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• Shell Petroleum explores for, refines, and markets oil and gas in over 140 countries and territories globally.
• Shell encouraged the use of lethal force against environmental activists in Nigeria during the mid-1990s, and nine Ogoni leaders fighting to oust Shell from Ogoniland were detained by the Nigerian government and hanged.
• Shell continues to engage in the environmentally destructive practice of gas flaring, which has exposed Nigerians to dangerous levels of air toxins, though the company has agreed to phase out the practice over the next couple of years with a pledge of $700 million.
• Tell Shell to respect human health and the environment in the countries where it does business and use Go Green to meet your consumer needs without doing business with companies that have tainted records.
-- Profile Updated 04/20/2011
About Shell Petroleum
Shell Petroleum (formerly Royal Dutch Shell) explores for, refines, and markets oil and gas in over 140 countries and territories globally. The company has proven reserves of 11.5 billion barrels of oil equivalent. Headquartered in The Hague, the Netherlands, the company reported sales of over $306.7 billion and employed 109,000 people in 2005. Shell's U.S. operations are headquartered in Houston, TX with a workforce of 24,000.
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Contact Shell Petroleum
PO Box 2463
Houston, TX 77252 USA
In June 2009, Shell paid $15.5 million to relatives of executed environmental writer Ken Saro-Wiwa and other Nigerian activists, who were speaking out against the pollution of the Ogoniland region by Shell in Nigeria. In 1996, Saro-Wiwa and other activists death was prompted by a Nigerian Shell subsidiary. Saro-Wiwa’s death along with the environmental movement he promoted eventually led to Shell’s removal from the Ogoniland region. Shell maintains its innocence and explains the settlement as a humanitarian gift to the Ogoniland region of Nigeria.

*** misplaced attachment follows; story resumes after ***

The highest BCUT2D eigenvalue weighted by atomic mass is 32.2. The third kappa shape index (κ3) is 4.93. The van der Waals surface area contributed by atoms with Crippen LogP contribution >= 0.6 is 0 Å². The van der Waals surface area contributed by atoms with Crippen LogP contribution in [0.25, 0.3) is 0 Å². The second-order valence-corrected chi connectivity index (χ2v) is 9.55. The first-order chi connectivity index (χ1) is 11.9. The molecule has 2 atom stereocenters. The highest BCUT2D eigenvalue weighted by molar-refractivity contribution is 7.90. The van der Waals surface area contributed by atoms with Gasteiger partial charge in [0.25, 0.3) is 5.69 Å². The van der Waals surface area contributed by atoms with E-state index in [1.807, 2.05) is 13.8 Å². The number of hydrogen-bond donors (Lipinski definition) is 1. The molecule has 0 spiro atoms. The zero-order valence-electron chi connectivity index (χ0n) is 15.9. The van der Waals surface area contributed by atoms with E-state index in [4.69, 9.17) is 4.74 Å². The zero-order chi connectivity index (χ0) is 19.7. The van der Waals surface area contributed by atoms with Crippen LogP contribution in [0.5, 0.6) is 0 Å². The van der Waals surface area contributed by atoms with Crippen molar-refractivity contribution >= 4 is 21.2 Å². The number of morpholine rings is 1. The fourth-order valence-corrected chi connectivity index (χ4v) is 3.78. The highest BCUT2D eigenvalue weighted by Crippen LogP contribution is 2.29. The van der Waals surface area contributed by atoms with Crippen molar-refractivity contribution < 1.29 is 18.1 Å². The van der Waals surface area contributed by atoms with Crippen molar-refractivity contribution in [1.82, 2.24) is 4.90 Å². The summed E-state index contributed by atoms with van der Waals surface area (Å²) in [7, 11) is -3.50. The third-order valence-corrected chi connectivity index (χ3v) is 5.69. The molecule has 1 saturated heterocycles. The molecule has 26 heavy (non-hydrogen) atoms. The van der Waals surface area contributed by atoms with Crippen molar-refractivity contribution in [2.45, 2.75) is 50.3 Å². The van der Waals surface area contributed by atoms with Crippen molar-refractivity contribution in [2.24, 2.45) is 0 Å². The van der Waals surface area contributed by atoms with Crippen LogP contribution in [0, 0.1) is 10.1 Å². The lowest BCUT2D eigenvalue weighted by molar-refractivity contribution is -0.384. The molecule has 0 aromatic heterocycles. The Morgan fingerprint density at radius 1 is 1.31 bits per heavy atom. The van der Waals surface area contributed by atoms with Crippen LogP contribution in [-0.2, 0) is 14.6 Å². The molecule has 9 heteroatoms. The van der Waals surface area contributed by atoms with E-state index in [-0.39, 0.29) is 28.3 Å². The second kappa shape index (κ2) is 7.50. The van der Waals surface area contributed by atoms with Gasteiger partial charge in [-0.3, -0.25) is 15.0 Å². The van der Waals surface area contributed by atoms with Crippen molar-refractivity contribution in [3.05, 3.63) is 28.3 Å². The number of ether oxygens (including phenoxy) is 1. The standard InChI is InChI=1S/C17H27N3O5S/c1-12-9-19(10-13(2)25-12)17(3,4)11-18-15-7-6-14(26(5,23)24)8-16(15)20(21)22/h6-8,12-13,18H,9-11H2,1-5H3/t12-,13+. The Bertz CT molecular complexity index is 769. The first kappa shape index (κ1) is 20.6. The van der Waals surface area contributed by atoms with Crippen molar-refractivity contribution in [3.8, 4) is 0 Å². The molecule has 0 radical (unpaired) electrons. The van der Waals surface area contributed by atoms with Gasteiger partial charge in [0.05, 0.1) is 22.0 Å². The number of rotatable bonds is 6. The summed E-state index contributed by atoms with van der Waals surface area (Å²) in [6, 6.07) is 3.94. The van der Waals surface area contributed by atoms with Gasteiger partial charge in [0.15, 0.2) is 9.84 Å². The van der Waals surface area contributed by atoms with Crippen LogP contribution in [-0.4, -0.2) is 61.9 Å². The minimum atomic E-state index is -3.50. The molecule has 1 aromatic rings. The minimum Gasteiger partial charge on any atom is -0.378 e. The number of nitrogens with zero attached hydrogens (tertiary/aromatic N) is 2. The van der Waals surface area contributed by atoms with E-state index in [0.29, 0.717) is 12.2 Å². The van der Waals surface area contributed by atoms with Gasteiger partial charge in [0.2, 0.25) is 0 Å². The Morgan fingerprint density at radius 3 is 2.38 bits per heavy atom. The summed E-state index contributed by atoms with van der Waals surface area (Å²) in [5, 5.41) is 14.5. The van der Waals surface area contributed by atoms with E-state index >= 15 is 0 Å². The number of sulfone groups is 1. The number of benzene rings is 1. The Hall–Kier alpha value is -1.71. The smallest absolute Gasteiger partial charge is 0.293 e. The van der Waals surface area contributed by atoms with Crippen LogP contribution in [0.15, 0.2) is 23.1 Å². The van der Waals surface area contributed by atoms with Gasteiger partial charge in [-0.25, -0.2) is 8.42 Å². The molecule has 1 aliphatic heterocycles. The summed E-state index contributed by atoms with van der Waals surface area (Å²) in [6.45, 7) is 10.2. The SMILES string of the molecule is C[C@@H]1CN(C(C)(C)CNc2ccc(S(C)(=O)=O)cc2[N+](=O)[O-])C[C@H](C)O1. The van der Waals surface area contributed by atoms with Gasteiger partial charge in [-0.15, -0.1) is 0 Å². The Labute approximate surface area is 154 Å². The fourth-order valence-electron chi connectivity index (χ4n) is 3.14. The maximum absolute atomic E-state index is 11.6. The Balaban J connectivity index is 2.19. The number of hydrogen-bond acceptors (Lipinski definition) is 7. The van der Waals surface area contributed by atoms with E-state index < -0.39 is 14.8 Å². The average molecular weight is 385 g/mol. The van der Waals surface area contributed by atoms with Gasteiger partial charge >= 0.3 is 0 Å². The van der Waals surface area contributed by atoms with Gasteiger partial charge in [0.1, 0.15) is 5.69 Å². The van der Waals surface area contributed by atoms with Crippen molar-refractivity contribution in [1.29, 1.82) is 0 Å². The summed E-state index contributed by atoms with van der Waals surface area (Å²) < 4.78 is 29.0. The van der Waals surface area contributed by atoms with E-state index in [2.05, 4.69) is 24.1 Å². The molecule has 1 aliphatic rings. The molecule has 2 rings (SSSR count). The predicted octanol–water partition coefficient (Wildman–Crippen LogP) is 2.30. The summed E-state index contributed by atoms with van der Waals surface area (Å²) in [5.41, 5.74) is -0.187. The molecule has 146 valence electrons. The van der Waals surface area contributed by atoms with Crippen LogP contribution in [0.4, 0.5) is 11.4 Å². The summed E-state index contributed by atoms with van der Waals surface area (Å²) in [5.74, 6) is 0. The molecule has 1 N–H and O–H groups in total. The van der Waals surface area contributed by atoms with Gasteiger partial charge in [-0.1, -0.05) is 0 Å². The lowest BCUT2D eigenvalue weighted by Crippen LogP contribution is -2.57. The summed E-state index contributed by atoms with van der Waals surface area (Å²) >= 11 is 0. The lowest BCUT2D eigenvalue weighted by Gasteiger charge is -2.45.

-- CNN, 06/09/2009
A trial date has been set for the racketeering and human rights case against Shell and the head of its Nigeria division, Brian Anderson. On April 27th, 2009 the U.S. District Court of Southern New York will finally hear the case accusing the company of colluding with the Nigerian government in human rights abuses in the mid-1990s. Lawyers for the plaintiffs, the families of Nigerian writer and activist Ken Saro-Wiwa and youth leader John Kpuinen, who were hung in 1995 after being found guilty of the murder of Ogoni tribal leaders by a Nigerian tribunal. The two men had actively protested against Shell over the company's environmental devastation of Ogoni tribal lands in the Niger Delta. The case was first filed in 1996.
-- Earth Rights International, 10/08/2008
Source URL: www.earthrights.org/content/view/578/41/
After a drawn-out appeals process, the Khulumani Support Group has won the right to have its case against more than 20 western companies heard in New York district court. The Khulumani Group originally brought suit in the name of thousands of survivors and victims of the South African apartheid regime, claiming in 2002 that not only had the accused companies profited from the apartheid system, but had been directly involved in propping up the regime. The New York Circuit Court of Appeal overturned a lower court ruling that dismissed the case, meaning that some of the most profitable companies in the world will have to confront allegations that they have been complicit in horrendous violations of human rights. Among the defendants are banking powerhouses Citigroup and JPMorgan Chase, automakers Daimler AG, Ford Motor Company and General Motors, oil companies BP, ExxonMobil, Shell Petroleum, Chevron and technology giant IBM.
-- Khulumani Support Group, 10/13/2007
Source URL: www.khulumani.net/content/view/1637/23/
On April 11, 2006, the Federal High Court of Nigeria ordered the Shell Petroleum Development Company of Nigeria to stop gas flaring in the Iwherekan community by April 2007 and to appear in court on May 31 2006 with a plan detailing the company's proposed actions. According to Alison Dilworth of Friends of the Earth, a Washington, DC-based environmental advocacy group, "Flaring is a human rights violation which damages the health and livelihoods of communities across the Delta, as well as significantly contributing towards climate change. Today's verdict puts Shell under a legal obligation to end flaring and is a victory in the campaign to end flaring." Shell was among a group of prominent oil companies implicated in a lawsuit brought forth by people of the Niger Delta and Environmental Rights Action/Friends of Nigeria. The case sought to end gas flaring in Nigeria, which plaintiffs argue violates their basic human rights by exposing them to highly dangerous levels of air toxins that result from the burning. Nigeria is estimated to lose $2.5 billion U.S. dollars annually due to the effects of gas flaring practices, in a country where two-thirds of the people survive on less than a dollar a day.
-- Friends of the Earth, 04/11/2006